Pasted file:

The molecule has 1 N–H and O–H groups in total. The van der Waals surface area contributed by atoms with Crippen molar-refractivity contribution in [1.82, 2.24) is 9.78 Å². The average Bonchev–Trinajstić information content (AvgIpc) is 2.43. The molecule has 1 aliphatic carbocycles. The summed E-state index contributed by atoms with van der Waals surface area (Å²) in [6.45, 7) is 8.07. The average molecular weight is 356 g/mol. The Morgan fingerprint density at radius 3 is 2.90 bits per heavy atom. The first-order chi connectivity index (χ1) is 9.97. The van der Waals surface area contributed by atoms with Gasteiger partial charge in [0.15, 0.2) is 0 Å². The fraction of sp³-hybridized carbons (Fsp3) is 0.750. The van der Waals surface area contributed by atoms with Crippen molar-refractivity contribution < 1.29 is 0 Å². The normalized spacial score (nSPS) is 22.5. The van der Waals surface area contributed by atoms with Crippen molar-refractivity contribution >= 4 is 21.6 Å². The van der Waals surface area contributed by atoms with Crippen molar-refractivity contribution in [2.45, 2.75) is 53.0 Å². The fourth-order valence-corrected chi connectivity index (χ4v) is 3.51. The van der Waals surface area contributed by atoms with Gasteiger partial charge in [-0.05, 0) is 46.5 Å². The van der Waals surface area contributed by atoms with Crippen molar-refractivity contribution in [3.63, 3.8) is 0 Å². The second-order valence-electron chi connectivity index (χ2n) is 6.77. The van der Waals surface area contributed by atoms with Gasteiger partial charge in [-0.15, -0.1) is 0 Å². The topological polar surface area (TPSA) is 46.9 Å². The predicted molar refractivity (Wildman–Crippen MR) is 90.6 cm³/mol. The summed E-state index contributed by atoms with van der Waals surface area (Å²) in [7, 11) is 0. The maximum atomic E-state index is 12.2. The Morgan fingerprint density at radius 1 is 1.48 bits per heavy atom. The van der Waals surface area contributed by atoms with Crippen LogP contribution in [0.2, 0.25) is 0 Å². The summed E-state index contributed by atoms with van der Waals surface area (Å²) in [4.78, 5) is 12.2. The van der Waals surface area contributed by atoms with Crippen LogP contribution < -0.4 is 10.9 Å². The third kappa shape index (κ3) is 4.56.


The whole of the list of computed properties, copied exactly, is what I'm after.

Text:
The molecule has 1 N–H and O–H groups in total. The van der Waals surface area contributed by atoms with Crippen molar-refractivity contribution in [1.82, 2.24) is 9.78 Å². The average Bonchev–Trinajstić information content (AvgIpc) is 2.43. The molecule has 1 aliphatic carbocycles. The summed E-state index contributed by atoms with van der Waals surface area (Å²) in [6.45, 7) is 8.07. The average molecular weight is 356 g/mol. The Morgan fingerprint density at radius 3 is 2.90 bits per heavy atom. The first-order chi connectivity index (χ1) is 9.97. The van der Waals surface area contributed by atoms with Gasteiger partial charge in [0.15, 0.2) is 0 Å². The fraction of sp³-hybridized carbons (Fsp3) is 0.750. The van der Waals surface area contributed by atoms with Crippen molar-refractivity contribution < 1.29 is 0 Å². The normalized spacial score (nSPS) is 22.5. The van der Waals surface area contributed by atoms with Crippen molar-refractivity contribution >= 4 is 21.6 Å². The van der Waals surface area contributed by atoms with Crippen molar-refractivity contribution in [2.45, 2.75) is 53.0 Å². The fourth-order valence-corrected chi connectivity index (χ4v) is 3.51. The van der Waals surface area contributed by atoms with Gasteiger partial charge in [-0.05, 0) is 46.5 Å². The van der Waals surface area contributed by atoms with Crippen molar-refractivity contribution in [3.63, 3.8) is 0 Å². The second-order valence-electron chi connectivity index (χ2n) is 6.77. The van der Waals surface area contributed by atoms with Gasteiger partial charge in [-0.15, -0.1) is 0 Å². The topological polar surface area (TPSA) is 46.9 Å². The predicted molar refractivity (Wildman–Crippen MR) is 90.6 cm³/mol. The summed E-state index contributed by atoms with van der Waals surface area (Å²) in [7, 11) is 0. The maximum atomic E-state index is 12.2. The Morgan fingerprint density at radius 1 is 1.48 bits per heavy atom. The van der Waals surface area contributed by atoms with Crippen LogP contribution in [0.2, 0.25) is 0 Å². The summed E-state index contributed by atoms with van der Waals surface area (Å²) in [4.78, 5) is 12.2. The van der Waals surface area contributed by atoms with Crippen LogP contribution < -0.4 is 10.9 Å². The third kappa shape index (κ3) is 4.56.